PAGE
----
Before they are dry, acrylic mediums appear milky-white. When dry they become perfectly clear. They can be added to acrylic colours without limit.
The three clear mediums have been formulated to have different viscosities. By diluting the gel medium with water you will create a liquid which may have the same consistency as fluid medium, but because it will contain less resin solids it will create a weaker and thinner film when dry.
Artist’s quality paint is formulated to have maximum pigment loading. We put as much ground pigment in the acrylic resin as is possible in relation to the properties of each individual pigment. While artist’s colours can be used straight out of the tube or jar, using a variety of clear mediums can vastly increase the range of effects that can be achieved. Because artist’s paint is a highly concentrated product, clear mediums can be used to extend the paint, to make it go further. This is especially true when working with more expensive, high tint strength colours, like dioxazine violet, for example. To extend the paint without considerably altering its viscosity, matte medium is a good choice. Adding gel medium will make the paint slightly thicker, while fluid medium will create a fluid paint.
Some colours are so strong in tint strength that they look very dark, almost black, in their unaltered form. By adding clear acrylic medium it allows the colour to be more visible by making a more transparent film. By adding clear medium to the paint and applying it in layers you can achieve a depth of colour and a type of colour mixing that is not possible in any other way. This technique is called glazing, and is particularly effective with high tint strength, transparent pigments like phthalos and quinacridones. Fluid medium is suitable for use in this technique because its flow properties allow thin, even layers to be made easily without holding brush strokes. Because acrylic is fast drying, it is a convenient material for this type of painting.
Artist’s colours are made up of two main ingredients, pigment and acrylic resin. The acrylic is the binder that holds the pigment together in a strong film. Clear mediums are essentially paints without colours. Acrylic resin is methylmethylacrylate, the same material that is in acrylic sheeting, known as plexiglass or perspex. Unlike most other plastic resins, acrylic has outstanding lightfastness and weatherfastness. Most other plastics break down in ultraviolet light exposure, and are subject to yellowing and brittleness. Acrylic’s resistance to ultraviolet light and outstanding optical clarity make it a top quality artist’s material. It is one of the clearest substances available.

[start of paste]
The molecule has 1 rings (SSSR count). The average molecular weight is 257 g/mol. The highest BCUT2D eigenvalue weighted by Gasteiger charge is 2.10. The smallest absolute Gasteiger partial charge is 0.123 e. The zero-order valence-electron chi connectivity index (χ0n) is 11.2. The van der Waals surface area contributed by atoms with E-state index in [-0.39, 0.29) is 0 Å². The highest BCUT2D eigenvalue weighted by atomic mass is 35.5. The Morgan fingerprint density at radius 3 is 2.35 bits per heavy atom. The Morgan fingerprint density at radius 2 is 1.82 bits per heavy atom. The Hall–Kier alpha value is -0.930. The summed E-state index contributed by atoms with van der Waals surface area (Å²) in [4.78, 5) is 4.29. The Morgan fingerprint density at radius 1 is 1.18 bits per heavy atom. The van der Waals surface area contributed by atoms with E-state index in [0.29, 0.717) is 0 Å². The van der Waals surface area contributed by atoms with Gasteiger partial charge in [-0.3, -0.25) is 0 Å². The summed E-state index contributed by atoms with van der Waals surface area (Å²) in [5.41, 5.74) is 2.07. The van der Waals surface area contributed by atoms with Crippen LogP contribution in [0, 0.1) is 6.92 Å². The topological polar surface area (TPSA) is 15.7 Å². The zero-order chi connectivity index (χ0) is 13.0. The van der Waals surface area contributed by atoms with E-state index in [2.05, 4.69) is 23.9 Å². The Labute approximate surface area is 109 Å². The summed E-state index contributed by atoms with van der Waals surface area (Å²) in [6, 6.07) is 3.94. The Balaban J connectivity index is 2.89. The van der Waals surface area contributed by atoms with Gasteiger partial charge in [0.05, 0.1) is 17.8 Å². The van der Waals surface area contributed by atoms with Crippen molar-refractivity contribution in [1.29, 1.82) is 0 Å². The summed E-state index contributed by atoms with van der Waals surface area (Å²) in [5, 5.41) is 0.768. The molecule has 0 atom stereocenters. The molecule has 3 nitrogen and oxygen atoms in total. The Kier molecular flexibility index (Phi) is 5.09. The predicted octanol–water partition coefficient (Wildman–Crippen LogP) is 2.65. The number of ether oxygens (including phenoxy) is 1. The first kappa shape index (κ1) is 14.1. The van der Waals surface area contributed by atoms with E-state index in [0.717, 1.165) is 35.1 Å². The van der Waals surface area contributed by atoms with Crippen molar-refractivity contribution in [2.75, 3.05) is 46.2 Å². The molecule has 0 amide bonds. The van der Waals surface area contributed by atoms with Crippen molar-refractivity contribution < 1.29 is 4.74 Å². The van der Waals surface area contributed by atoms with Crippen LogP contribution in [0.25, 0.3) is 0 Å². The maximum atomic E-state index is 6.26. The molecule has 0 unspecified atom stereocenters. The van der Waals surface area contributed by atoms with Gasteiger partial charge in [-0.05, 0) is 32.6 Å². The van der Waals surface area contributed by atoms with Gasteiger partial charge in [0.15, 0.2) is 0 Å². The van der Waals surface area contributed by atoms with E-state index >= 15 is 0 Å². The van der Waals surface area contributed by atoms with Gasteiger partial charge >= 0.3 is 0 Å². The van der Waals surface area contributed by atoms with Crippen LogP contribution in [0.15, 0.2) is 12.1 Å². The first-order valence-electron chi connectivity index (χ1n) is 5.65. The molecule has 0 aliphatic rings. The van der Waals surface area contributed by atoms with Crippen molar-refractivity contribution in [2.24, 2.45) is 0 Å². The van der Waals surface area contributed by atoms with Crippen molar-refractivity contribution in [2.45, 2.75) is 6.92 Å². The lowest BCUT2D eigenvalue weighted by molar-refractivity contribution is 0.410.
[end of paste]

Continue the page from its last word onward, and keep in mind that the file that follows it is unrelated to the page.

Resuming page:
For these reasons clear acrylic mediums are suitable as a “varnish” type coating for finished work. Because different pigments have different sheens, some areas of a painting may appear shinier than other areas. Artists sometimes prefer to unify the sheen of a finished painting by applying a layer of clear medium to its surface. Using fluid medium as a clear coat will make the colours appear more saturated because its sheen is glossy. Using matte medium as a clear coat will diminish glare. It is only the sheen of the last layer applied to a surface that will determine its final sheen.
Since they don’t yellow or get brittle, these mediums are also suitable as a final protective layer on top of papier-mâché and mixed media work. They are especially useful in collage and decoupage as they perform both as an archival quality adhesive and as a clear coat.
While gesso is more usual in preparing canvas for painting, clear mediums can also be used. In order to create a complete seal the first layer of medium can be diluted with water so that it can soak in and penetrate the fibers of the fabric. Subsequent layers should be used full strength.
Oil painters usually have several types of oil on hand as well as turpentine for diluting. Acrylic painters will get the most out of their colours, and broaden their repertoire of techniques when they have different types of clear acrylic medium available to modify their paints, as well as water as their dilutant.